Taronga Zoo banishes paper with SAP-based staff app

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Taronga Zoo banishes paper with SAP-based staff app

Gives zoo keepers the tools to stay in the field.

Taronga Conservation Society Australia has ditched many of its paper-based administration processes after deploying a new staff experience app underpinned by SAP’s cloud platform.

The society has been using the app, dubbed StaX, for the last year to simplify and centralise the day-to-day admin needs of the more than 600 employees at Sydney’s Taronga Zoo.

Developed by Melbourne-based CX firm Bourne Digital, the app allows staff to perform key transactions like submitting food orders for animal and HR requests, as well as receive alerts.

With a largely mobile workforce, spread across 21 hectares, it has enabled staff to spend more time in the field focusing on wildlife, particularly in the wake of the bushfire season.

Taronga project manager Mark Kemp told iTnews the web app was built to remediate core processes like finance, payroll and HR, which were previously paper-based.

“Essentially, what we were looking to do is align things more with our digital technology strategy at Taronga, and try to approach things with a digital-first approach,” he said.

Kemp said the app, which integrates with other services like Microsoft Azure AD and Atlassian’s Jira, was part of a broader core business systems uplift project with SAP.

“The reason why we chose to go that route is because we’re also using the S/4 HANA database for our SAP upgrade project too,” he said.

“So it was a bit of marriage between how the database could be utilised.”

While the app’s development was relatively quick, with the first release in the wild two months after the project began, Kemp said much of the complexity centred around change management.

“Obviously going from a paper-based to a digital workflow, we had to do a lot of stakeholder engagement and management, and that was quite a complex task,” he said.

While the project had required an extensive change management process, Kemp said the outcome was a “cornerstone app that people can't really go without”.

“I just need to talk to anyone around the zoo to qualify that. Everyone that’s been at the organisation for longer than a year has stated how much time they save,” he said.

The success of the project means the app is currently being rolled out to Taronga’s sister zoo in Dubbo, Western Plains Zoo.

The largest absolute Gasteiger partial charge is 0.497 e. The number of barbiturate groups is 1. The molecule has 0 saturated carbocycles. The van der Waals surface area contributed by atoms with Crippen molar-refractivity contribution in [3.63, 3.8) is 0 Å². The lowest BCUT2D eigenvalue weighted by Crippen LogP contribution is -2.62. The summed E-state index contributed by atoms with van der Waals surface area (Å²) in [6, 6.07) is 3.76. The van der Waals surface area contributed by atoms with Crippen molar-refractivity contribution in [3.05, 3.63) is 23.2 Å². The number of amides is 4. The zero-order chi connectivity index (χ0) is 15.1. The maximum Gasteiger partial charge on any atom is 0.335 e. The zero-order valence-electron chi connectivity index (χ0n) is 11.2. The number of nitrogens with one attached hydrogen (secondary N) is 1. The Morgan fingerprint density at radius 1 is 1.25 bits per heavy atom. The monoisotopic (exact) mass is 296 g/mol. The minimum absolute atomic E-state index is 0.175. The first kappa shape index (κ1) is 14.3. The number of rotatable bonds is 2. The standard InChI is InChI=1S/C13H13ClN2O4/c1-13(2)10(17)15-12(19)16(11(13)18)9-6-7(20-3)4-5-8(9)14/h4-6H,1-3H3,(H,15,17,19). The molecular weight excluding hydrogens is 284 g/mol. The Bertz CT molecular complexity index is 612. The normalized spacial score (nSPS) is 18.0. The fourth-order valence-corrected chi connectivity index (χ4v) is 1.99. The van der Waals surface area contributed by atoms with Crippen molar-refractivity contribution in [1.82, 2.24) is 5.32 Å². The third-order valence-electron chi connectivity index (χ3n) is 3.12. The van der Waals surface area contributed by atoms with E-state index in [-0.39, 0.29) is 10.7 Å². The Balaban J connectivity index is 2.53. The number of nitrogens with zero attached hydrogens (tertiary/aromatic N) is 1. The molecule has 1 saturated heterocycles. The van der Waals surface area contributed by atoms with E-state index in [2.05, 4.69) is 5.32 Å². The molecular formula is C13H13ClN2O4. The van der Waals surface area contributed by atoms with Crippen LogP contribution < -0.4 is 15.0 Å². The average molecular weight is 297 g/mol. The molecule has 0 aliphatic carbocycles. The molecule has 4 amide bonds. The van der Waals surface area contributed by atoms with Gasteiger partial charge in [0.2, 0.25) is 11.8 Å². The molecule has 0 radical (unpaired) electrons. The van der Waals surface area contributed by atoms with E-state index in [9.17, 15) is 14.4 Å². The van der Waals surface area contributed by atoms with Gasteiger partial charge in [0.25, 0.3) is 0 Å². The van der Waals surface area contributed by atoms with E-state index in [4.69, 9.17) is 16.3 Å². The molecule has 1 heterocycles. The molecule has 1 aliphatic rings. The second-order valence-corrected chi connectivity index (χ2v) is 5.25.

Keeping zoo keepers in the field

One of the app’s central features is an alert issuing function that broadcasts an alert code to staff - both within the app itself, as well as in email form - when an incident occurs.

Kemp said this was particularly useful for staff, given the zoo is a huge physical site with various animal precincts spread across quite challenging terrain.

“If there's an animal breach, someone can open up the web app, click a button and it issues an alert that gets emailed to all users notifying them that there’s activity going on,” he said.

Source: Taronga

“Previously what we found was we literally had people racing to a workstation or to their phone to try and send out an email, but the uniformity of the language wasn’t there.

“What we’ve implemented with StaX is there's a lot more uniformity around those broadcasts now, so that everything that goes out is a code stating what’s been done.”

Other useful features include an open weather API that includes a UV index, which Kemp said is useful for Workplace Health and Safety as many staff work outdoors.

The app also links out to Facebook Workplace, which Taronga uses for social and informal comms.

Phase two

While Kemp described the app’s integration with Taronga’s systems as “relatively superficial” at the moment, there are plans for more complex integrations in the future.

But for the time being the society is focused on phase two of the app, which has already been tested with key stakeholder groups.

Phase two will include additional functionality that allows staff to perform on-site vehicle booking, which Kemp said was particularly important for Western Plains Zoo.

The society plans to introduce phase two shortly, though this will likely be delayed by the coronavirus pandemic as Taronga has been forced to temporarily close.

“The result has been overwhelmingly positive and we’re very much looking forward to releasing phase two. We’re very close to rolling it out,” Kemp said.

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